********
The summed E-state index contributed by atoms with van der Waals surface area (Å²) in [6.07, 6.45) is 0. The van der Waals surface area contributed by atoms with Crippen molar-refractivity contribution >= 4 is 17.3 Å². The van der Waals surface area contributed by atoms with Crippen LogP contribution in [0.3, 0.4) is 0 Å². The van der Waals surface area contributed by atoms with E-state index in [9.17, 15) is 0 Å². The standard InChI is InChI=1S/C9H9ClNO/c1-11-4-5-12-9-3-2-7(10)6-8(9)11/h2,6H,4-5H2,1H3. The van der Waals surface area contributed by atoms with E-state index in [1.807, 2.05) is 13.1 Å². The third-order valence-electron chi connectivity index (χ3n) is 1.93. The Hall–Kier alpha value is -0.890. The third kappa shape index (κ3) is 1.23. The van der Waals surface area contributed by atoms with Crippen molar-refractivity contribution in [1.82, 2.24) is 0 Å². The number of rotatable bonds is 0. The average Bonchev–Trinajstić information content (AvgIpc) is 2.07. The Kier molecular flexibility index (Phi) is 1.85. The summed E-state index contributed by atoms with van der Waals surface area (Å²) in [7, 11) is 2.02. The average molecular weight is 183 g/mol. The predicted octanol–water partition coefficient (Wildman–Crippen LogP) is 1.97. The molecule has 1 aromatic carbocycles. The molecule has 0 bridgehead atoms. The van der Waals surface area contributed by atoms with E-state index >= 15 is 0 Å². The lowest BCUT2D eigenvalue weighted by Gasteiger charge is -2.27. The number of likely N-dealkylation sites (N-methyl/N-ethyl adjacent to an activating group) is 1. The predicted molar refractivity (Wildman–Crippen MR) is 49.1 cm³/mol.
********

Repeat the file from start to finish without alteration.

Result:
The summed E-state index contributed by atoms with van der Waals surface area (Å²) in [6.07, 6.45) is 0. The van der Waals surface area contributed by atoms with Crippen molar-refractivity contribution >= 4 is 17.3 Å². The van der Waals surface area contributed by atoms with Crippen LogP contribution in [0.3, 0.4) is 0 Å². The van der Waals surface area contributed by atoms with E-state index in [9.17, 15) is 0 Å². The standard InChI is InChI=1S/C9H9ClNO/c1-11-4-5-12-9-3-2-7(10)6-8(9)11/h2,6H,4-5H2,1H3. The van der Waals surface area contributed by atoms with E-state index in [1.807, 2.05) is 13.1 Å². The third-order valence-electron chi connectivity index (χ3n) is 1.93. The Hall–Kier alpha value is -0.890. The third kappa shape index (κ3) is 1.23. The van der Waals surface area contributed by atoms with Crippen molar-refractivity contribution in [1.82, 2.24) is 0 Å². The number of rotatable bonds is 0. The average Bonchev–Trinajstić information content (AvgIpc) is 2.07. The Kier molecular flexibility index (Phi) is 1.85. The summed E-state index contributed by atoms with van der Waals surface area (Å²) in [7, 11) is 2.02. The average molecular weight is 183 g/mol. The predicted octanol–water partition coefficient (Wildman–Crippen LogP) is 1.97. The molecule has 1 aromatic carbocycles. The molecule has 0 bridgehead atoms. The van der Waals surface area contributed by atoms with E-state index >= 15 is 0 Å². The lowest BCUT2D eigenvalue weighted by Gasteiger charge is -2.27. The number of likely N-dealkylation sites (N-methyl/N-ethyl adjacent to an activating group) is 1. The predicted molar refractivity (Wildman–Crippen MR) is 49.1 cm³/mol.